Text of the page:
Medical law

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Medical law is the branch of law which concerns the prerogatives and responsibilities of medical professionals and the rights of the patient.[1] It should not be confused with medical jurisprudence, which is a branch of medicine, rather than a branch of law.

The main branches of medical law are the law of torts (most notably medical malpractice) and criminal law in relation to medical practice and treatment. Ethics and medical practice is a growing field.[2][3]

History[edit]

The first medical law recorded was the Code of Hammurabi, which said; "If a physician makes a large incision with the operating knife, and kill him, ... his hands shall be cut off."[4]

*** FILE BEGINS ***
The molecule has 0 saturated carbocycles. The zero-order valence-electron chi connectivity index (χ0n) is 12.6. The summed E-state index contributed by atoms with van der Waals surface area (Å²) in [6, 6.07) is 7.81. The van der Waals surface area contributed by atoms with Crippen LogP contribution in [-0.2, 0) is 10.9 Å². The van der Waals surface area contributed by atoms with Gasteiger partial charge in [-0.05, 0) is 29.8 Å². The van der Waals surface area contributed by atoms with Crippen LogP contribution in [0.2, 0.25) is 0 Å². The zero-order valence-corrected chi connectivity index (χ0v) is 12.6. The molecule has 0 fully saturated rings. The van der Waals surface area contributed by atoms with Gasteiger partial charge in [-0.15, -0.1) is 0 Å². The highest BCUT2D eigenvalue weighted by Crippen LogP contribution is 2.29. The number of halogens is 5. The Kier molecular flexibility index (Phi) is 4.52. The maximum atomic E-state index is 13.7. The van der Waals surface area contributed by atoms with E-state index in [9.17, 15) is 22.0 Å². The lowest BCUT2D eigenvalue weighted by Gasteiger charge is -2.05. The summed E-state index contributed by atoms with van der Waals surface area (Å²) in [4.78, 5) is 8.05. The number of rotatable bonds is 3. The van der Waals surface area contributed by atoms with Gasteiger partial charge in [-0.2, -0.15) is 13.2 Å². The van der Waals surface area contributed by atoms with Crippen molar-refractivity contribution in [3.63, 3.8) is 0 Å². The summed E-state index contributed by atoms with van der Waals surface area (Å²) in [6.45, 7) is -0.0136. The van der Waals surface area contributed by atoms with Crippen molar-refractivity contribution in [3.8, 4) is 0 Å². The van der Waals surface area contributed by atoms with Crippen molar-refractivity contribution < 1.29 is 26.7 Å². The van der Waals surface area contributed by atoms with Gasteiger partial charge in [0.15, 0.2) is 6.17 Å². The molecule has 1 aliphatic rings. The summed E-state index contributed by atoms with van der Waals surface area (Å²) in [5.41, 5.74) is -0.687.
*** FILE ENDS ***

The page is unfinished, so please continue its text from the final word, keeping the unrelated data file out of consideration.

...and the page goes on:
See also[edit]

References[edit]

  1. ^ "Topic: Medical Law". City University Law School - Lawbore. Archived from the original on 2008-04-23. Retrieved 2009-10-21.
  2. ^ "Medical blunders cost NHS billions". The Telegraph. Retrieved 2015-09-17.
  3. ^ Pattinson, Shaun, D. Medical law & ethics (5th ed.). London. ISBN 9780414060272. OCLC 991642701.
  4. ^ http://www.ushistory.org/civ/4c.asp

Notable cases[edit]

Further reading[edit]

  • Annas, G. J. (2012). "Doctors, Patients, and Lawyers — Two Centuries of Health Law". New England Journal of Medicine. 367 (5): 445–450. doi:10.1056/NEJMra1108646. PMID 22853015.